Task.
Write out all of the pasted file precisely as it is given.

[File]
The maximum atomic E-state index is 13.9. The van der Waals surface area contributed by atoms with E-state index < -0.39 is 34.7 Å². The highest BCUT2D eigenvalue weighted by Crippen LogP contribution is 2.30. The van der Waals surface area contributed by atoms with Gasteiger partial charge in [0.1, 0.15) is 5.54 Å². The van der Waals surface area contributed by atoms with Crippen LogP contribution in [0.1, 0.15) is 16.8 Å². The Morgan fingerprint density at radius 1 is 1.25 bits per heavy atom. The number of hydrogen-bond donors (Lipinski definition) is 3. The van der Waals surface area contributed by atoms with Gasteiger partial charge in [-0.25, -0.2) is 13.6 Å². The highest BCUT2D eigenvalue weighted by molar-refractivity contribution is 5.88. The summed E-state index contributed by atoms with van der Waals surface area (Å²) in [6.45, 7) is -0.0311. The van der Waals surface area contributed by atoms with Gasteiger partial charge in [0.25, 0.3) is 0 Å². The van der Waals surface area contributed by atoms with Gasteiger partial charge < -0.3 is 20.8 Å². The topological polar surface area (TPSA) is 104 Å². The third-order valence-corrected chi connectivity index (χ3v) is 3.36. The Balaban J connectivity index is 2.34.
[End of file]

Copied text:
The maximum atomic E-state index is 13.9. The van der Waals surface area contributed by atoms with E-state index < -0.39 is 34.7 Å². The highest BCUT2D eigenvalue weighted by Crippen LogP contribution is 2.30. The van der Waals surface area contributed by atoms with Gasteiger partial charge in [0.1, 0.15) is 5.54 Å². The van der Waals surface area contributed by atoms with Crippen LogP contribution in [0.1, 0.15) is 16.8 Å². The Morgan fingerprint density at radius 1 is 1.25 bits per heavy atom. The number of hydrogen-bond donors (Lipinski definition) is 3. The van der Waals surface area contributed by atoms with Gasteiger partial charge in [-0.25, -0.2) is 13.6 Å². The highest BCUT2D eigenvalue weighted by molar-refractivity contribution is 5.88. The summed E-state index contributed by atoms with van der Waals surface area (Å²) in [6.45, 7) is -0.0311. The van der Waals surface area contributed by atoms with Gasteiger partial charge in [0.25, 0.3) is 0 Å². The van der Waals surface area contributed by atoms with Gasteiger partial charge < -0.3 is 20.8 Å². The topological polar surface area (TPSA) is 104 Å². The third-order valence-corrected chi connectivity index (χ3v) is 3.36. The Balaban J connectivity index is 2.34.